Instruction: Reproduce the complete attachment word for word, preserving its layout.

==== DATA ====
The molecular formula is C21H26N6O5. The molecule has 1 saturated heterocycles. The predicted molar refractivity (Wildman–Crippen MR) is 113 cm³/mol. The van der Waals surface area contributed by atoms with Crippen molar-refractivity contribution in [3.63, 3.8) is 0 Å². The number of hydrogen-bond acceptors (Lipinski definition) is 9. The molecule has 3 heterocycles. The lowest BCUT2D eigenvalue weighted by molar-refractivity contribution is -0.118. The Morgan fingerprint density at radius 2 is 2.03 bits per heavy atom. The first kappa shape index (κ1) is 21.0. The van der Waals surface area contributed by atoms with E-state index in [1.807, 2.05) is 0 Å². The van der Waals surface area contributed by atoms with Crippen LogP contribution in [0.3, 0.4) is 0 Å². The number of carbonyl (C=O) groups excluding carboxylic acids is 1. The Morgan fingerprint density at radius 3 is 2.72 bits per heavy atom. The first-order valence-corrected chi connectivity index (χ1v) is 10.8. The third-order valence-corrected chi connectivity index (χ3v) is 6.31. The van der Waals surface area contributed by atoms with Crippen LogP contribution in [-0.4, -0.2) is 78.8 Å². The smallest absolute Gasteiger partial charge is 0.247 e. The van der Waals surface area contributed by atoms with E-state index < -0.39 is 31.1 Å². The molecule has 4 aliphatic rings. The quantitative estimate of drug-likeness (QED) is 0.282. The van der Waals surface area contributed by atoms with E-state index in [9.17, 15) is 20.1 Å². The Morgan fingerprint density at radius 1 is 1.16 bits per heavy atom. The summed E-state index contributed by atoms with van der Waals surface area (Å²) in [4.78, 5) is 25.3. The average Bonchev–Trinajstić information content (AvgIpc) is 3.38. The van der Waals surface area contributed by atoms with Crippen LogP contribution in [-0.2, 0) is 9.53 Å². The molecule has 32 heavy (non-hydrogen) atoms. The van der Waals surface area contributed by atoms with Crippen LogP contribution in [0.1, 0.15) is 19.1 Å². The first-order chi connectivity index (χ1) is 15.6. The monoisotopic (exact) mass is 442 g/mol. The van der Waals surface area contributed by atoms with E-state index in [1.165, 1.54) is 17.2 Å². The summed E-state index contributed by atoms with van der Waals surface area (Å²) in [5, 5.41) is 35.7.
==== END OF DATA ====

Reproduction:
The molecular formula is C21H26N6O5. The molecule has 1 saturated heterocycles. The predicted molar refractivity (Wildman–Crippen MR) is 113 cm³/mol. The van der Waals surface area contributed by atoms with Crippen molar-refractivity contribution in [3.63, 3.8) is 0 Å². The number of hydrogen-bond acceptors (Lipinski definition) is 9. The molecule has 3 heterocycles. The lowest BCUT2D eigenvalue weighted by molar-refractivity contribution is -0.118. The Morgan fingerprint density at radius 2 is 2.03 bits per heavy atom. The first kappa shape index (κ1) is 21.0. The van der Waals surface area contributed by atoms with E-state index in [1.807, 2.05) is 0 Å². The van der Waals surface area contributed by atoms with Crippen LogP contribution in [0.3, 0.4) is 0 Å². The number of carbonyl (C=O) groups excluding carboxylic acids is 1. The Morgan fingerprint density at radius 3 is 2.72 bits per heavy atom. The first-order valence-corrected chi connectivity index (χ1v) is 10.8. The third-order valence-corrected chi connectivity index (χ3v) is 6.31. The van der Waals surface area contributed by atoms with Crippen LogP contribution in [-0.4, -0.2) is 78.8 Å². The smallest absolute Gasteiger partial charge is 0.247 e. The van der Waals surface area contributed by atoms with E-state index < -0.39 is 31.1 Å². The molecule has 4 aliphatic rings. The quantitative estimate of drug-likeness (QED) is 0.282. The van der Waals surface area contributed by atoms with E-state index in [9.17, 15) is 20.1 Å². The Morgan fingerprint density at radius 1 is 1.16 bits per heavy atom. The summed E-state index contributed by atoms with van der Waals surface area (Å²) in [4.78, 5) is 25.3. The average Bonchev–Trinajstić information content (AvgIpc) is 3.38. The van der Waals surface area contributed by atoms with Crippen LogP contribution in [-0.2, 0) is 9.53 Å². The molecule has 32 heavy (non-hydrogen) atoms. The van der Waals surface area contributed by atoms with Crippen LogP contribution in [0.1, 0.15) is 19.1 Å². The first-order chi connectivity index (χ1) is 15.6. The monoisotopic (exact) mass is 442 g/mol. The van der Waals surface area contributed by atoms with E-state index in [1.165, 1.54) is 17.2 Å². The summed E-state index contributed by atoms with van der Waals surface area (Å²) in [5, 5.41) is 35.7.